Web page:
Post #634637
Posted Monday, January 12, 2009 7:36 AM


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Andy Steinke (1/12/2009)
Your organization needs to suppoort saying no; it's easy to say this from an ivory tower perspective but you have to have management and executive support.


This is very true and in the case where management support does not exist, a case needs to be made to get the attitudes, procedures and culture shifted. By not supporting production stability and strongly defined processes the organization is stunting its capabilities (and may not know it).

Thanks for your comments!

~BOT


Craig Outcalt



Tips for new DBAs: http://www.sqlservercentral.com/articles/Career/64632
My other articles: http://www.sqlservercentral.com/Authors/Articles/Craig_Outcalt/560258
Post #634678
Posted Monday, January 12, 2009 7:53 AM
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SQLBOT (1/12/2009)
Andy Steinke (1/12/2009)
Your organization needs to suppoort saying no; it's easy to say this from an ivory tower perspective but you have to have management and executive support.


This is very true and in the case where management support does not exist, a case needs to be made to get the attitudes, procedures and culture shifted. By not supporting production stability and strongly defined processes the organization is stunting its capabilities (and may not know it).

Thanks for your comments!

~BOT


couldn't agree more, but be prepared to be unpopular with the wrong people! So this is not a task that should be left to a junior DBA.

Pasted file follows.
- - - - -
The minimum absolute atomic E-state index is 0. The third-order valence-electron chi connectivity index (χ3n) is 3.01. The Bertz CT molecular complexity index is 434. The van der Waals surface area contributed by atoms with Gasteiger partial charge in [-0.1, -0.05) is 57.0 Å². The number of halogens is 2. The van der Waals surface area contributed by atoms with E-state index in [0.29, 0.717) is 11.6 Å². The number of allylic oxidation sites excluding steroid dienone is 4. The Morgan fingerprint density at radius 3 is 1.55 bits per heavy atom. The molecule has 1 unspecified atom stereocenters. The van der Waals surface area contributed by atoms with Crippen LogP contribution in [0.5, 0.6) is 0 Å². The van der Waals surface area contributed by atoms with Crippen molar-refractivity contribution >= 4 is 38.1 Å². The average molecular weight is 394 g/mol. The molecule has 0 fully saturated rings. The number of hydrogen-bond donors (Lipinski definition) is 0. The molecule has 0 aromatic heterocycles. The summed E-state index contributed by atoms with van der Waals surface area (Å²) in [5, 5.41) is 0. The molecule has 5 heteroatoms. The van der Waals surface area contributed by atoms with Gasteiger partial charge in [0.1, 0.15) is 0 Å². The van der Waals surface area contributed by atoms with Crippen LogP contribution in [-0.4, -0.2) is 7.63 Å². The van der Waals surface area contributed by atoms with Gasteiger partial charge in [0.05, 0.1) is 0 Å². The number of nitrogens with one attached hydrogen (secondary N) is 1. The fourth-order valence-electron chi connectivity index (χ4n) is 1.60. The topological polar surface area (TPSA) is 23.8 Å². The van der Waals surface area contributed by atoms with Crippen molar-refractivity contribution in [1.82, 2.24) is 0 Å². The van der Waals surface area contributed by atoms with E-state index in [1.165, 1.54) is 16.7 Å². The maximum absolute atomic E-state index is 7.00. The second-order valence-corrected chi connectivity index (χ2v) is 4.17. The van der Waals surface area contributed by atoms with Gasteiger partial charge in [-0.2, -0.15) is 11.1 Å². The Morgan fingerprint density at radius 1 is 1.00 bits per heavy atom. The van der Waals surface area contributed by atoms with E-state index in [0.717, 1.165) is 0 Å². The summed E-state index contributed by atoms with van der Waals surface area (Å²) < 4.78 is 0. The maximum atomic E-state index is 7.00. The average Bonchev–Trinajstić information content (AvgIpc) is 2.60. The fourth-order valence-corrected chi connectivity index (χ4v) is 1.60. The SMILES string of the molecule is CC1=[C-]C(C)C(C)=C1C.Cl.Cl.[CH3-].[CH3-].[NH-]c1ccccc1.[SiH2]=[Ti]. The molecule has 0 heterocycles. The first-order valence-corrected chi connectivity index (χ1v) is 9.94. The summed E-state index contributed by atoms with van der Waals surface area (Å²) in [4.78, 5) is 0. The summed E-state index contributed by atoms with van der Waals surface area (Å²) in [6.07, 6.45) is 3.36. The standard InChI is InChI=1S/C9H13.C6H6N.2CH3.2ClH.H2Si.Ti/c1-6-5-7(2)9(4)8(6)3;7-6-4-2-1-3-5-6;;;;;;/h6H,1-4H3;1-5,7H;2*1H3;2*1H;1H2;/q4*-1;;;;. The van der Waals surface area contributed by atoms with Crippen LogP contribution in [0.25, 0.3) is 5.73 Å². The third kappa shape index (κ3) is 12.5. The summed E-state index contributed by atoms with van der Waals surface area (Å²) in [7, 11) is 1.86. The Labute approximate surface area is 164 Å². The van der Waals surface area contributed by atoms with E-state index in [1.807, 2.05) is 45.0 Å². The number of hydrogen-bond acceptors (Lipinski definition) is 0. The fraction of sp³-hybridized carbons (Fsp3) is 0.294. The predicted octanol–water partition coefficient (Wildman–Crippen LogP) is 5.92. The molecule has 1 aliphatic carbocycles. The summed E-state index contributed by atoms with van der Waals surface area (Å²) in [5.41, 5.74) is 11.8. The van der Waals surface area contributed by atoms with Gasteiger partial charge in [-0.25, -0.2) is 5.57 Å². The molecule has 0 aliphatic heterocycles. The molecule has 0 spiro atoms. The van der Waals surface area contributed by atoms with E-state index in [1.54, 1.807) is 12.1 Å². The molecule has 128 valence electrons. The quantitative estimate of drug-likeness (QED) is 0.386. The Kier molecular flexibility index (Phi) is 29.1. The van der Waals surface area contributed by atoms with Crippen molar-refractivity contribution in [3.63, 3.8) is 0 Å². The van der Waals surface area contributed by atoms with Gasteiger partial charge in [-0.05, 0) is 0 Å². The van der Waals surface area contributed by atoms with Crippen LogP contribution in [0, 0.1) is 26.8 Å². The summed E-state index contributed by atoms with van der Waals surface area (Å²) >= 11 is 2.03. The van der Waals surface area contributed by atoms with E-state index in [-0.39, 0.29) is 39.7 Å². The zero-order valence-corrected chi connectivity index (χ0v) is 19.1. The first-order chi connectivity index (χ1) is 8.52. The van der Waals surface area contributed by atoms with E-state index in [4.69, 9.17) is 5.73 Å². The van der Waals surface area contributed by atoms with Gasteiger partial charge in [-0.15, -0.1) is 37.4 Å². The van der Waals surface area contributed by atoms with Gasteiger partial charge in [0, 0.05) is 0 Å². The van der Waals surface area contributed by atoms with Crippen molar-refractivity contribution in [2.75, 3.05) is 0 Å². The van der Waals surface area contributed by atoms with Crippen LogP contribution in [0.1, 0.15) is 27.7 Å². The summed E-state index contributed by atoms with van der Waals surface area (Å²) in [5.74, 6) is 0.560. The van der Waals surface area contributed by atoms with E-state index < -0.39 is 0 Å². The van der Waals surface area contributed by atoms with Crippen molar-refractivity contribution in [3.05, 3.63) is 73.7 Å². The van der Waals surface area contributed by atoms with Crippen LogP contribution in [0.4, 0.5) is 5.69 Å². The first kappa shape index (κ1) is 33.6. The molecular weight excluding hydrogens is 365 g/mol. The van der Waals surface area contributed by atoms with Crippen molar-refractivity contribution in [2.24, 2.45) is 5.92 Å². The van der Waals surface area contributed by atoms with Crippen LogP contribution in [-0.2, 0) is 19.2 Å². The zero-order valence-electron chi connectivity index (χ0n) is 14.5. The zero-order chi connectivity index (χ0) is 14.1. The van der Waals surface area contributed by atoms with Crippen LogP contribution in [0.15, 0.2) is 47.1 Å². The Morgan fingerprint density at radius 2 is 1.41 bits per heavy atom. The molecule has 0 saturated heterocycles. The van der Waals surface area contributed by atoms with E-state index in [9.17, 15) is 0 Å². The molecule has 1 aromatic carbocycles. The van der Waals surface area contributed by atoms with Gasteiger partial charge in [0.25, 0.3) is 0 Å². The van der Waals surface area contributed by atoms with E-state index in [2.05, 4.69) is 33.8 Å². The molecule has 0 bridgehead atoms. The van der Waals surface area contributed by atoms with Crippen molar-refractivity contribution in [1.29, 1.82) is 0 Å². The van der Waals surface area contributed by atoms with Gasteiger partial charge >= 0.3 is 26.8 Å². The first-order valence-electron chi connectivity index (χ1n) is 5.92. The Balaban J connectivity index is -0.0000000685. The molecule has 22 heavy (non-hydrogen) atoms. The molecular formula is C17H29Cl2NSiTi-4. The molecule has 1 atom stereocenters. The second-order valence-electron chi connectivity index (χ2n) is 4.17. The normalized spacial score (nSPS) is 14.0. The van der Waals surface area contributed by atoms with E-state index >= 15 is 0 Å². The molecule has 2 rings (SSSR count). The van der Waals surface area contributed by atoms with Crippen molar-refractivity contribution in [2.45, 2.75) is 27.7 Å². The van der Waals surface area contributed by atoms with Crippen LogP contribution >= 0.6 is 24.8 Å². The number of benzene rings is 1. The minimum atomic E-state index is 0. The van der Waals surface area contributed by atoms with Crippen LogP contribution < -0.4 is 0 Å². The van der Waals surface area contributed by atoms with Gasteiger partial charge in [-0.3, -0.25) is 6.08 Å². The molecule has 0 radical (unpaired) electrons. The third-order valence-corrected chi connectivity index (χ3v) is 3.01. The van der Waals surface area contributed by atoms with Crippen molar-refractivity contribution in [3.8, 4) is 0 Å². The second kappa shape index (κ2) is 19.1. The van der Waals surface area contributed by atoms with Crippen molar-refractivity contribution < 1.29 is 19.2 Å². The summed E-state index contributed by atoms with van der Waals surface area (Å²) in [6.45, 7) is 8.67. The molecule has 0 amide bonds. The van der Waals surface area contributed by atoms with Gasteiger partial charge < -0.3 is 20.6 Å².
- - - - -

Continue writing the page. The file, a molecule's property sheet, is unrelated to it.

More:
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Post #634689
Posted Monday, January 12, 2009 7:58 AM
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is it just me or is this thread not appearing in 'active threads' or 'my posts'?

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Post #634697
Posted Monday, January 12, 2009 8:32 AM
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... be prepared to be unpopular with the wrong people!


Some people say no and couldn't get the right people to stand behind them or support them even if they offered gifts and bribes. Some people however can say no and everybody lines up behind them to support their decision, regardless of whether management support currently exists or not. We've all seen this.

In my experience it's not a matter of having a good argument. You can talk X + Y = Z all you want but it rarely persuades. It's something else. I have some ideas. But I'm curious to see what other people think.

Post #634729
Posted Monday, January 12, 2009 8:47 AM
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Rob Symonds (1/12/2009)
... be prepared to be unpopular with the wrong people!


In my experience it's not a matter of having a good argument. You can talk X + Y = Z all you want but it rarely persuades. It's something else. I have some ideas. But I'm curious to see what other people think.



gut reaction - if the management do not understand the technical issues or do not have respect for technical people per se, they are less likely to support them

Also, if they want to appear proactive to the client trying to circumvent procedures, it's easier to kick your own people. i.e. its a cop out.